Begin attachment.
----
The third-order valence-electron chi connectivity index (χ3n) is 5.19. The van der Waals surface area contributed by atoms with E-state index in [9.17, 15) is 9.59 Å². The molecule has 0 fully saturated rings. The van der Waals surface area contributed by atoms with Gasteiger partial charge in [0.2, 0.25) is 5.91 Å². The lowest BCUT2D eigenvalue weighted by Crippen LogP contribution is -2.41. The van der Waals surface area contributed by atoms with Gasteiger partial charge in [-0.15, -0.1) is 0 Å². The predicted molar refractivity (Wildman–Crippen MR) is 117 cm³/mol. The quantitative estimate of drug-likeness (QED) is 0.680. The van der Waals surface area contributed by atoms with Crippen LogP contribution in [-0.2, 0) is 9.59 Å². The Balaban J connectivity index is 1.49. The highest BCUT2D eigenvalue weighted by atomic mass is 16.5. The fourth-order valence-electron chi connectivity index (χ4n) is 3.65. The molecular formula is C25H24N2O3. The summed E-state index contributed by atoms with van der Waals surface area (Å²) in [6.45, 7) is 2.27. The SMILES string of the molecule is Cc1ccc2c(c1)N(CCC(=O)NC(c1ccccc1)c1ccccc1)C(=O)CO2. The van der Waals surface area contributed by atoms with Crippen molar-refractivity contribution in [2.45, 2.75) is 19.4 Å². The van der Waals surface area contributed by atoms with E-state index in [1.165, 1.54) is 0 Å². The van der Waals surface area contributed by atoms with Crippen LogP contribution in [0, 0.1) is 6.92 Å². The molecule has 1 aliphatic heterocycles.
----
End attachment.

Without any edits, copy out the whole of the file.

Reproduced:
The third-order valence-electron chi connectivity index (χ3n) is 5.19. The van der Waals surface area contributed by atoms with E-state index in [9.17, 15) is 9.59 Å². The molecule has 0 fully saturated rings. The van der Waals surface area contributed by atoms with Gasteiger partial charge in [0.2, 0.25) is 5.91 Å². The lowest BCUT2D eigenvalue weighted by Crippen LogP contribution is -2.41. The van der Waals surface area contributed by atoms with Gasteiger partial charge in [-0.15, -0.1) is 0 Å². The predicted molar refractivity (Wildman–Crippen MR) is 117 cm³/mol. The quantitative estimate of drug-likeness (QED) is 0.680. The van der Waals surface area contributed by atoms with Crippen LogP contribution in [-0.2, 0) is 9.59 Å². The Balaban J connectivity index is 1.49. The highest BCUT2D eigenvalue weighted by atomic mass is 16.5. The fourth-order valence-electron chi connectivity index (χ4n) is 3.65. The molecular formula is C25H24N2O3. The summed E-state index contributed by atoms with van der Waals surface area (Å²) in [6.45, 7) is 2.27. The SMILES string of the molecule is Cc1ccc2c(c1)N(CCC(=O)NC(c1ccccc1)c1ccccc1)C(=O)CO2. The van der Waals surface area contributed by atoms with Crippen molar-refractivity contribution in [2.45, 2.75) is 19.4 Å². The van der Waals surface area contributed by atoms with E-state index in [1.165, 1.54) is 0 Å². The van der Waals surface area contributed by atoms with Crippen LogP contribution in [0, 0.1) is 6.92 Å². The molecule has 1 aliphatic heterocycles.